When she finished, we clapped, and then the leader did it again. “Before we disperse, does anyone else want to offer a prayer into the group?”
Before I knew what was happening, I heard my voice saying, “I make Thumb Prayers. Just little things to put in your pocket and rub when you want to remember the presence of God. If anyone wants to take a Thumb Prayer with them, to remind us that work still needs to be done after we leave here, they can have one. For free.”
I added the last bit because the leader’s face told me he thought I might be ACTUALLY USING THE PRAYER VIGIL TO SELL SOMETHING!!!
I’m telling you, this is why I really don’t like the Holy Spirit.
My mortification was mollified when the preacher who had led us in prayer immediately raised his hand indicating he wanted a Thumb Prayer. After that, people swooped over to get their prayers. So I walked around our small but committed group, offering each person a Thumb Prayer. Several said, “Whaaaat?” And took one after I explained.
So, all ends well, right? Except it hadn’t ended. It came to me that I needed to make more Thumb Prayers, sell them, and donate the proceeds to housing justice.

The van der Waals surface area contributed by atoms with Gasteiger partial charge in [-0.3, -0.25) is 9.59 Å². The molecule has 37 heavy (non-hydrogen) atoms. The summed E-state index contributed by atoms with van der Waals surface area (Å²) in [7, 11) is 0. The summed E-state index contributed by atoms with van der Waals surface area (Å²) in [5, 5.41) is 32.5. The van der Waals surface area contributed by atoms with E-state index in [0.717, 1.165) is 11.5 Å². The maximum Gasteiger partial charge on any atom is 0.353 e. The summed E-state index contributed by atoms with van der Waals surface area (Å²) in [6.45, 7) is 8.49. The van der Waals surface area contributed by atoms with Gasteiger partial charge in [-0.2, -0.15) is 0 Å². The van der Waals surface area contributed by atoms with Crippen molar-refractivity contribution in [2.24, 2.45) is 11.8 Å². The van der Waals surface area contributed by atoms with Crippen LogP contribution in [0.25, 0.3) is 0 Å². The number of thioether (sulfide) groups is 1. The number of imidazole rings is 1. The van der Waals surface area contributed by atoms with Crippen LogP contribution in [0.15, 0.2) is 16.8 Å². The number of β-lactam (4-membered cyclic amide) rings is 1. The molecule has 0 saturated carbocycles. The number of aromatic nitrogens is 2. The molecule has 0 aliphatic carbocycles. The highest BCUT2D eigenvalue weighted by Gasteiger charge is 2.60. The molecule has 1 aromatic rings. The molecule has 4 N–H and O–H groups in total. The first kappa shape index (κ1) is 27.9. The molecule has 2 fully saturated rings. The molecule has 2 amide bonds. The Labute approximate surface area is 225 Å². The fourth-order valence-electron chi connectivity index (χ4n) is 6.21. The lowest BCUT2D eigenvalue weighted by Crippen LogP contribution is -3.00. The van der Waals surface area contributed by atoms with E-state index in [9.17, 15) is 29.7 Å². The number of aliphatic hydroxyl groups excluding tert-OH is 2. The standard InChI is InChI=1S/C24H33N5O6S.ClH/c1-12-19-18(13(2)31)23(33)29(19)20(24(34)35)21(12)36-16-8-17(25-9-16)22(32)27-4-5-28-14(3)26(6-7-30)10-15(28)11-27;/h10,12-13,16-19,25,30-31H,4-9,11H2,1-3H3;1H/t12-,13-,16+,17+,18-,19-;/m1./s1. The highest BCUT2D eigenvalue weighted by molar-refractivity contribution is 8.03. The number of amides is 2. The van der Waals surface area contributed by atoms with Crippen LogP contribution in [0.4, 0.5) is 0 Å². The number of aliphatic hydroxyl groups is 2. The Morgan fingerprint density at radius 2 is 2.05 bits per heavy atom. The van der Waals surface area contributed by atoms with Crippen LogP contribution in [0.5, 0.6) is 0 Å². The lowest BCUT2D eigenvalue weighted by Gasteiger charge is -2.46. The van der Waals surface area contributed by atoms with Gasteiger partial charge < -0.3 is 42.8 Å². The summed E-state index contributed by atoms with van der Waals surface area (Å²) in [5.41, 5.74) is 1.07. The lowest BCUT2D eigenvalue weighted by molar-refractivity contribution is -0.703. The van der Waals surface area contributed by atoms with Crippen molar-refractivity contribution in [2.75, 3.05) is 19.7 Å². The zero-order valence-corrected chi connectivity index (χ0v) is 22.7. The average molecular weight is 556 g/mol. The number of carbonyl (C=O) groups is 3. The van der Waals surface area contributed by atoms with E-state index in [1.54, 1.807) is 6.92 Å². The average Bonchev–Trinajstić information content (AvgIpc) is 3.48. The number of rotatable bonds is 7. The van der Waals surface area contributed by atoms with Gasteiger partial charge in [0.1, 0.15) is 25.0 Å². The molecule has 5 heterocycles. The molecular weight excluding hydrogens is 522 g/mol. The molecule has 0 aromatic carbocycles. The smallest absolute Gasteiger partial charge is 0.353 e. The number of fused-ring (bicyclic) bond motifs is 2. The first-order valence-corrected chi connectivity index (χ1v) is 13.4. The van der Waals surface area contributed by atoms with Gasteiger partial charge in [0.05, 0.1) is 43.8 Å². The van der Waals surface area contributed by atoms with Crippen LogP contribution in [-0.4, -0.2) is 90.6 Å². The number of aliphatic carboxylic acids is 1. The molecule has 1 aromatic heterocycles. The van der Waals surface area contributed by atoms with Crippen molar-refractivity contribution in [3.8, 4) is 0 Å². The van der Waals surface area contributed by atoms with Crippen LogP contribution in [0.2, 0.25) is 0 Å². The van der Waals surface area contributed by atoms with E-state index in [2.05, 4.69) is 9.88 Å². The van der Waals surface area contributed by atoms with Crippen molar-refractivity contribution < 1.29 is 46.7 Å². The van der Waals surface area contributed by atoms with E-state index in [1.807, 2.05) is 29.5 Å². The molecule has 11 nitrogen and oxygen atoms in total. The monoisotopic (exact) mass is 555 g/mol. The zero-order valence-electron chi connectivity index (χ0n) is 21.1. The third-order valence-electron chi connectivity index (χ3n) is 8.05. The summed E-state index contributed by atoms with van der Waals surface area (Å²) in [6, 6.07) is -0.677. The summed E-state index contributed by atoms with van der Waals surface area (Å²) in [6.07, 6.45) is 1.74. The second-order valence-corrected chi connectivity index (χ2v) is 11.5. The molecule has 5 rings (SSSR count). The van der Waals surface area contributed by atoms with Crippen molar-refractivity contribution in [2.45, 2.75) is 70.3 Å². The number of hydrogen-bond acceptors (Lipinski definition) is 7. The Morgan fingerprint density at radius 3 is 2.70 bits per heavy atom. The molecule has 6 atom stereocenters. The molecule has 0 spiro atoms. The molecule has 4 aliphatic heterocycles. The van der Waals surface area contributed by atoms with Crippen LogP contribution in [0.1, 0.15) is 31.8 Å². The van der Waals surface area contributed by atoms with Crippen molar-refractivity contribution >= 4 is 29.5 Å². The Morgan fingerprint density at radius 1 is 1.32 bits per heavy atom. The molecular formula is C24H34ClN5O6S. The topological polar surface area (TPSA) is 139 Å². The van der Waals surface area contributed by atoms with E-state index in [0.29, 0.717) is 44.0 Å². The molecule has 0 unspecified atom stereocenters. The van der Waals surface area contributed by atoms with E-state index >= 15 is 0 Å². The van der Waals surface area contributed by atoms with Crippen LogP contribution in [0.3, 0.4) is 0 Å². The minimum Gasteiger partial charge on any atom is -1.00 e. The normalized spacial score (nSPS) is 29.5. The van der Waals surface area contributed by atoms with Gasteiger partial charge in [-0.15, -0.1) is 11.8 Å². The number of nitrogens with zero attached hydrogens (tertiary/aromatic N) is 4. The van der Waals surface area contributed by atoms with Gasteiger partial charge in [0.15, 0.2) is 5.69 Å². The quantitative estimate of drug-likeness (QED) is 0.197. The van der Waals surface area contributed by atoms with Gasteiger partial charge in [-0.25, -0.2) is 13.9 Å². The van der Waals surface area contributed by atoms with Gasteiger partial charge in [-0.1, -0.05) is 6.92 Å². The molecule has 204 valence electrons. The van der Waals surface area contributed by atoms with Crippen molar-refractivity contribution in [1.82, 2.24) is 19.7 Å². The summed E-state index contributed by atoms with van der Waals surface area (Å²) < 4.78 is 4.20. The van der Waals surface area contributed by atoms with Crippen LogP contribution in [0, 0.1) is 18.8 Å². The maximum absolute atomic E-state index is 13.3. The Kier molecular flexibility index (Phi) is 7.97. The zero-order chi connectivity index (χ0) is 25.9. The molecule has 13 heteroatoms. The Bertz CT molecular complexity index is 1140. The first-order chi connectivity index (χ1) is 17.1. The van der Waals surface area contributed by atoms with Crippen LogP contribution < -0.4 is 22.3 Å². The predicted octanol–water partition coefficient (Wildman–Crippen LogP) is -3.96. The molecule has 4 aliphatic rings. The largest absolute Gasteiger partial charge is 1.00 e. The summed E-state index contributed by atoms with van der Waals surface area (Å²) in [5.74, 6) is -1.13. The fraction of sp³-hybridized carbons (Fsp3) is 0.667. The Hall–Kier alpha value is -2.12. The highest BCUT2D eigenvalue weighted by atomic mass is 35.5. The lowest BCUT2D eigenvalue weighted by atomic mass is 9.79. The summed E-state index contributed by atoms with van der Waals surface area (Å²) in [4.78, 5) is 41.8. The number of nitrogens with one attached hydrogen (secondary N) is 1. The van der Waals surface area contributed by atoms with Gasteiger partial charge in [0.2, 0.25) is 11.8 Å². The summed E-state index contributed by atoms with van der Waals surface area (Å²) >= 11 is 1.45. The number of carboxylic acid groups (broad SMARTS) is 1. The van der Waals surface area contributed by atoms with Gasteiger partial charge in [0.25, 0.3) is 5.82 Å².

You see what the Spirit did there? She took a question I’ve been asking myself: what is my next project? She connected it to one of my passions: homelessness. And she led me to the next step: quality housing for those who have moved one step beyond homelessness.
Truly, She is divine. I don’t deserve such a wonderful friend.
I come to Deborah Koehn Loyd’s Your Vocational Credo: Practical Steps to Discover Your Unique Purpose (IVP Books, 2015) as a Southern female raised in the 1960s and 70s. The adjectives this statement evokes for me are “stricture,” “judgement,” “demanding.” Peering down the tunnel of time, I see a long line of women staring back at me, frowning. Love wasn’t missing, not by a long shot, but it was filtered through expectations. My mother didn’t participate in this cadre of women dedicated to molding young girls into proper female roles. But grandmothers, aunts, friends’ moms, Sunday school teachers, total strangers—they all did.
As a youngster, my first outlet of rebellion against my native culture was clothes. Mother, bless her soul, let me dress myself from a young age. Free to choose my own way, I turned my toddler underwear backwards so I could see the ruffles. I fell in love with my blue plaid jumper with the oversized wooden buttons and wore it three days running. You can imagine, then, that Dr. Loyd captured my heart with her declaration, “I consider dressing myself an art form.” (Vocational Credo, p. 103).